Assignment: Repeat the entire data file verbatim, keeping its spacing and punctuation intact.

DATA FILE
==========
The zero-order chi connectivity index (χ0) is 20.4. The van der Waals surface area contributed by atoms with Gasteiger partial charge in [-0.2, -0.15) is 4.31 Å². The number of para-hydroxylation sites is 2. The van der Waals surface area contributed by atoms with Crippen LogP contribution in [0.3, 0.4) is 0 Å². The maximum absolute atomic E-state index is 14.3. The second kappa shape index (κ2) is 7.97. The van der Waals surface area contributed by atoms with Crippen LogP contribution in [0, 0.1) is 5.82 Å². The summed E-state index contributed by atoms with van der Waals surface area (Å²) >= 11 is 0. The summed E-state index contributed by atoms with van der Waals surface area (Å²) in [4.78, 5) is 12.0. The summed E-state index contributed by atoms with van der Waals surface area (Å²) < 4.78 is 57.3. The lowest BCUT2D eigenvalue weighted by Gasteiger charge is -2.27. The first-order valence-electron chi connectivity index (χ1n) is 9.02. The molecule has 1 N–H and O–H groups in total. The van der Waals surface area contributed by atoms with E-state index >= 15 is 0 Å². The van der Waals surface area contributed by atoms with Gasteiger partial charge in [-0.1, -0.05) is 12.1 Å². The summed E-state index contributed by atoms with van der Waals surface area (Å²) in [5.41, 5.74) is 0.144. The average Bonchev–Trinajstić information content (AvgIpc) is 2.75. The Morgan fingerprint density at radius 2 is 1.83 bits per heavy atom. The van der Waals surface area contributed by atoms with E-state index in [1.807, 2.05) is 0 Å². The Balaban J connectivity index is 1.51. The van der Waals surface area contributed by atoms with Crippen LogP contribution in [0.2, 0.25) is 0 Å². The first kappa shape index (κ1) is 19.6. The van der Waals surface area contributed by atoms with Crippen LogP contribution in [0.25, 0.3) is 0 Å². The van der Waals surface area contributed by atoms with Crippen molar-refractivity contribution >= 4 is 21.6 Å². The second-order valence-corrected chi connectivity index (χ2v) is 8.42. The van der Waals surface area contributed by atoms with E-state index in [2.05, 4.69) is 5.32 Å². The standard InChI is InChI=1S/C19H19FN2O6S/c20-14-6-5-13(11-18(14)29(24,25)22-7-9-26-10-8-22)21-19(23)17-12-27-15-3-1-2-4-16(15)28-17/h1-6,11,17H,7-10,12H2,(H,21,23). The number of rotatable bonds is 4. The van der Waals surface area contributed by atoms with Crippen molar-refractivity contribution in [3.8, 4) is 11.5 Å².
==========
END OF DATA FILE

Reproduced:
The zero-order chi connectivity index (χ0) is 20.4. The van der Waals surface area contributed by atoms with Gasteiger partial charge in [-0.2, -0.15) is 4.31 Å². The number of para-hydroxylation sites is 2. The van der Waals surface area contributed by atoms with Crippen LogP contribution in [0.3, 0.4) is 0 Å². The maximum absolute atomic E-state index is 14.3. The second kappa shape index (κ2) is 7.97. The van der Waals surface area contributed by atoms with Crippen LogP contribution in [0, 0.1) is 5.82 Å². The summed E-state index contributed by atoms with van der Waals surface area (Å²) >= 11 is 0. The summed E-state index contributed by atoms with van der Waals surface area (Å²) in [4.78, 5) is 12.0. The summed E-state index contributed by atoms with van der Waals surface area (Å²) < 4.78 is 57.3. The lowest BCUT2D eigenvalue weighted by Gasteiger charge is -2.27. The first-order valence-electron chi connectivity index (χ1n) is 9.02. The molecule has 1 N–H and O–H groups in total. The van der Waals surface area contributed by atoms with E-state index >= 15 is 0 Å². The van der Waals surface area contributed by atoms with Gasteiger partial charge in [-0.1, -0.05) is 12.1 Å². The summed E-state index contributed by atoms with van der Waals surface area (Å²) in [5.41, 5.74) is 0.144. The average Bonchev–Trinajstić information content (AvgIpc) is 2.75. The Morgan fingerprint density at radius 2 is 1.83 bits per heavy atom. The van der Waals surface area contributed by atoms with E-state index in [1.807, 2.05) is 0 Å². The Balaban J connectivity index is 1.51. The van der Waals surface area contributed by atoms with Crippen LogP contribution in [0.2, 0.25) is 0 Å². The first kappa shape index (κ1) is 19.6. The van der Waals surface area contributed by atoms with Crippen LogP contribution in [0.25, 0.3) is 0 Å². The van der Waals surface area contributed by atoms with Crippen molar-refractivity contribution >= 4 is 21.6 Å². The second-order valence-corrected chi connectivity index (χ2v) is 8.42. The van der Waals surface area contributed by atoms with E-state index in [2.05, 4.69) is 5.32 Å². The standard InChI is InChI=1S/C19H19FN2O6S/c20-14-6-5-13(11-18(14)29(24,25)22-7-9-26-10-8-22)21-19(23)17-12-27-15-3-1-2-4-16(15)28-17/h1-6,11,17H,7-10,12H2,(H,21,23). The number of rotatable bonds is 4. The van der Waals surface area contributed by atoms with Crippen molar-refractivity contribution in [3.8, 4) is 11.5 Å².